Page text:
• 9. Anthony Johnson is the best documented black indentured servant. He worked off his term of service & married a free black woman. He owned 200 acres in MD and had indentured servants and even one African slave working for him! His family later lost the land (and maybe their freedom) when slavery became race-based byPortrait of a Negro, by Albrecht Dürer end of the 1600s.
    • 10. Why did slavery become race-based by end of 1600s?• Bacon’s Rebellion (1676) – a revolt over Indian policy inVA by a black-white coalition of former indentures led by upperclass upstart Nathaniel Bacon. White elites feared a classrevolution from below and used race-based slavery to dividepoor blacks and poor whites from uniting in common cause.• A decline in the number of white European indenturedservants due to rumors of mistreatment in America.• An increase in wars among African nations; coastalAfricans sold other African prisoners-of-war to Europeans, whofueled the demand.• Europeans perceived Africans to be “different, disagreeable,and dispensable,” which made it easy to rationalize theimmorality of slavery.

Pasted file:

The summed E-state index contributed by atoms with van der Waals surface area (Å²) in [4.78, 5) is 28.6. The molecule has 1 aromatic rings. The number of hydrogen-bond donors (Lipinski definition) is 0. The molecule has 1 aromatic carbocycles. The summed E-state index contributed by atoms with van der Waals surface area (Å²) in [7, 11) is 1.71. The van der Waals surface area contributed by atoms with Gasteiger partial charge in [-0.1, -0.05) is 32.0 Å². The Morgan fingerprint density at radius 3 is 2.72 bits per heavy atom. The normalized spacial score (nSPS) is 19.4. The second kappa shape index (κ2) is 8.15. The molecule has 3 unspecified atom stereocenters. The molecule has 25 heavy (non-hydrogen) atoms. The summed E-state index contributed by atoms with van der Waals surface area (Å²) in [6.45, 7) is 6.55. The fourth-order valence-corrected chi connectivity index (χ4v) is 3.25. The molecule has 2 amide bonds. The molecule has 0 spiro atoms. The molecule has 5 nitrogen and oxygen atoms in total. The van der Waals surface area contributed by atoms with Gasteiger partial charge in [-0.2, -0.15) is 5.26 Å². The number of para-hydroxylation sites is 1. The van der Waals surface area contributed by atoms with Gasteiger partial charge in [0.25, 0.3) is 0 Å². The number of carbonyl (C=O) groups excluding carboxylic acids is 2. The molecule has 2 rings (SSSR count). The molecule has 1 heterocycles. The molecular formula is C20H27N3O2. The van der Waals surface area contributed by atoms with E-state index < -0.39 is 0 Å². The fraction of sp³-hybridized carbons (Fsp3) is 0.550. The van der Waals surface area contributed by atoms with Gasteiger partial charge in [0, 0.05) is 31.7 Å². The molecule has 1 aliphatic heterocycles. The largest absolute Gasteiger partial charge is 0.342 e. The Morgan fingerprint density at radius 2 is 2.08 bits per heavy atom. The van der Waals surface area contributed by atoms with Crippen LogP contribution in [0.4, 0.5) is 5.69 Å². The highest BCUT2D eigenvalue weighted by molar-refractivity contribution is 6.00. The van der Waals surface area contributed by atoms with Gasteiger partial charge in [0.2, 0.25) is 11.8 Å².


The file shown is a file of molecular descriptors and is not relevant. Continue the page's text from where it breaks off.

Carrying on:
• 11. Nathaniel Baconhad arguably themost significantcase of chronicdiarrhea (dysentery)in American history.It killed him, and hisdeath brought an endto the rebellion he wasleading. Until theAmerican Revolutionstarted, Bacon’sRebellion was the mostnoteworthy challenge toroyal authority in thecolonies.
    • 12. Part Two:The Trans-Atlantic Slave Trade and the Colonial Economy of British North America
    • 13. African Indigenous SlaverySlavery was widespread in Africa and had been around for thousands of years. Slaves were the only form of private, revenue-producing property recognizedunder African law; no private, personal ownership of land. African political and economic elites sold large numbers of slaves to whomever could pay for them.
    • 14. All major European powers took part in the slave trade. In England, Charles II granted his friends in the Royal African Co. a monopoly that lasted until 1698. After that, the slave tradeexpanded rapidly as individual entrepreneurs entered the business.